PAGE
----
Time and I have rarely played nice.  There’s either been too much of it or not enough; it’s the $1.99 app that underwhelms or the free advice you should deny even if you’re paid.  Either way, we’re never in the same zone.  As of late, my creativity has been challenged by time – my inescapable fault – and fear.  Talk about a conquering humdinger.  It’s been one year since I emotionally and vocally committed to launching my SMILFy blog – and beyond buying the domain and some unfinished, unpublished blogs, I am yet to show anything for it.  Truthfully, I believe in this blog.  I consider it a creative outlet for myself and a resource for other women like me; I even have faith in its brand power and fully intend on cultivating this concept (consider this a warning to those who may try to highjack this business opportunity).  All I have to do is take the first step, post the first blog.  But this step has transformed from visions of rainbow arches to thorny detours – there’s just always been an outside force that’s stronger than time to slow me down. 


I fear that launching this expressive blog/potential business may further anger my unpleasant counterpart, thereby flooding my life, as well as my new family’s life, with even more chaos and compromise.  Or worse yet, I fear I will proclaim this endeavor, but never be able to deliver because I wasn’t meant to be a SMILFy after all.  All the while, through all the contemplation, worrywart tendencies, and a collection of content inspiration, the SMILFy blog remains blank and the time on my wrist rests unchanged.   

I’ve Allied with Mr. Big?

Although I gravitate towards expressing my happy, hopeful, sometimes sad, always honest, ‘Just Jamie’ heart with written words, I know I’m no Carrie Bradshaw.  I can’t run in heels; I seldom squeal; and if it were me, I don’t think I would have let Aiden go so easily.  But, I also never in a million Manolo Blahnik’s thought I had anything in common with Big….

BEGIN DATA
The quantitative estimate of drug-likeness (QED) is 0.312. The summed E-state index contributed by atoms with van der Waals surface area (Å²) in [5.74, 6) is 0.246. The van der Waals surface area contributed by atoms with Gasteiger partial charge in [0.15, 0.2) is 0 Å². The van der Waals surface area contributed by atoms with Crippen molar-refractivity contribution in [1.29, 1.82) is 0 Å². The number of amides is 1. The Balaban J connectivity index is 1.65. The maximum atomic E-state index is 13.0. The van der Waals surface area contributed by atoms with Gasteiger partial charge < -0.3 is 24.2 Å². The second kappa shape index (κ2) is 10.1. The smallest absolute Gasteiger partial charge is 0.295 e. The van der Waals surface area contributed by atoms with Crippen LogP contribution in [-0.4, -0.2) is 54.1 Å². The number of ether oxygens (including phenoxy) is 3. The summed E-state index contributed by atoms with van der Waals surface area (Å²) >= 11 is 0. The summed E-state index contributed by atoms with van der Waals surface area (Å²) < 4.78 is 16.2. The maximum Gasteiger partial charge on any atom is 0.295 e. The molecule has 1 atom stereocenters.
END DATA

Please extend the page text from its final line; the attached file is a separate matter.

Truth be told, this whole “Shacking Up” business is full of surprises.

Rewind your Bradshaw-mind to Sex and the City – The Movie part 2.  Now, recall when Big so casually offended Carrie with the concept of scheduling their days apart from one another.  He thought that her single-gal place might be a nice retreat for her now-and-again.  I can so candidly recall the feeling in my gut that that Not-Aiden man made me feel.  After all their years of sleeping together, breaking up, then reuniting only to argue about the scent of his cigars in her bed and her peeled oranges in his, calling it quits again, all the etcetera in between I’ll spare us right now, and even an alter-ditching, they finally cut through the bull shit, and committed to love and marriage – with each other.  So I just couldn’t understand how he could ever ask her for more time apart??

Until now.

Spring has sprung, and I am boxing, bubble wrapping and good willing my life up.  Emphasis on “up,” as in up, up and away.  The packing started out really strong.  I was moving quickly, making decisions in a snap, unlike my Libra-self, and moving forward with my life.  But as the “forward” more quickly approaches, I am taking note of the things I am choosing to pack very last: one wine glass, waters, face wash and a toothbrush, the slouchy couch I retreat to when I’m on SMILFy-overload, my great grandmother’s table where nearly all my blog ideas came to fruition, and my queen size bed that, even on my loneliest nights, really only fits a diagonal me.  And I just keep thinking about how I wish it could all stay – just the stuff, not me.